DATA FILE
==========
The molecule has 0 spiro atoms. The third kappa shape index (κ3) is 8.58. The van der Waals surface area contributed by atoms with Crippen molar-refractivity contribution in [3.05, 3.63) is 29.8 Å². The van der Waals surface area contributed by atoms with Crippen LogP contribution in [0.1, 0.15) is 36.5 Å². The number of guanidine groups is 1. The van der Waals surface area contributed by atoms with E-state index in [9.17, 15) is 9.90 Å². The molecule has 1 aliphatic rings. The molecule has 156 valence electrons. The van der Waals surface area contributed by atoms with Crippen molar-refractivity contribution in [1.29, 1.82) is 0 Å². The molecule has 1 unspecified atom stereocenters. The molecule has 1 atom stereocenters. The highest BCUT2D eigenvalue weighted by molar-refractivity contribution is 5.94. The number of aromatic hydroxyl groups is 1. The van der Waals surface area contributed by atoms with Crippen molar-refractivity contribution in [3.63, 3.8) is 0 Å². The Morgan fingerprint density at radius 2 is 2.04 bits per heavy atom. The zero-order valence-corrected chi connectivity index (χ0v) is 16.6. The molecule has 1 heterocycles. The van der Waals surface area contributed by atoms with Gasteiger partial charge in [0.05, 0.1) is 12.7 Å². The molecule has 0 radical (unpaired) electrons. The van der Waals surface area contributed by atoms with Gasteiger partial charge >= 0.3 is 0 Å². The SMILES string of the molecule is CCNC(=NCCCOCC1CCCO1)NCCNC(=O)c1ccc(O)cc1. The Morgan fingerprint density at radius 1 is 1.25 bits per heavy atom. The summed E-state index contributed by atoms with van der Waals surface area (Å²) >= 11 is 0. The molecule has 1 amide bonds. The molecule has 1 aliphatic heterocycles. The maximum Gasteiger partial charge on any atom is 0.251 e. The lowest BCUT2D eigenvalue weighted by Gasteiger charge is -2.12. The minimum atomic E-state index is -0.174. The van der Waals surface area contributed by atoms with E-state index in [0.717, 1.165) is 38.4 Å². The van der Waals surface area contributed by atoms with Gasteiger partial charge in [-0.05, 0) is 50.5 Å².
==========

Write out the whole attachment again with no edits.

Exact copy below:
The molecule has 0 spiro atoms. The third kappa shape index (κ3) is 8.58. The van der Waals surface area contributed by atoms with Crippen molar-refractivity contribution in [3.05, 3.63) is 29.8 Å². The van der Waals surface area contributed by atoms with Crippen LogP contribution in [0.1, 0.15) is 36.5 Å². The number of guanidine groups is 1. The van der Waals surface area contributed by atoms with E-state index in [9.17, 15) is 9.90 Å². The molecule has 1 aliphatic rings. The molecule has 156 valence electrons. The van der Waals surface area contributed by atoms with Crippen molar-refractivity contribution in [1.29, 1.82) is 0 Å². The molecule has 1 unspecified atom stereocenters. The molecule has 1 atom stereocenters. The highest BCUT2D eigenvalue weighted by molar-refractivity contribution is 5.94. The number of aromatic hydroxyl groups is 1. The van der Waals surface area contributed by atoms with Crippen molar-refractivity contribution in [3.63, 3.8) is 0 Å². The Morgan fingerprint density at radius 2 is 2.04 bits per heavy atom. The zero-order valence-corrected chi connectivity index (χ0v) is 16.6. The molecule has 1 heterocycles. The van der Waals surface area contributed by atoms with Gasteiger partial charge in [0.05, 0.1) is 12.7 Å². The molecule has 0 radical (unpaired) electrons. The van der Waals surface area contributed by atoms with Gasteiger partial charge >= 0.3 is 0 Å². The SMILES string of the molecule is CCNC(=NCCCOCC1CCCO1)NCCNC(=O)c1ccc(O)cc1. The Morgan fingerprint density at radius 1 is 1.25 bits per heavy atom. The summed E-state index contributed by atoms with van der Waals surface area (Å²) >= 11 is 0. The molecule has 1 amide bonds. The molecule has 1 aliphatic heterocycles. The maximum Gasteiger partial charge on any atom is 0.251 e. The lowest BCUT2D eigenvalue weighted by Gasteiger charge is -2.12. The minimum atomic E-state index is -0.174. The van der Waals surface area contributed by atoms with E-state index in [0.717, 1.165) is 38.4 Å². The van der Waals surface area contributed by atoms with Gasteiger partial charge in [-0.05, 0) is 50.5 Å².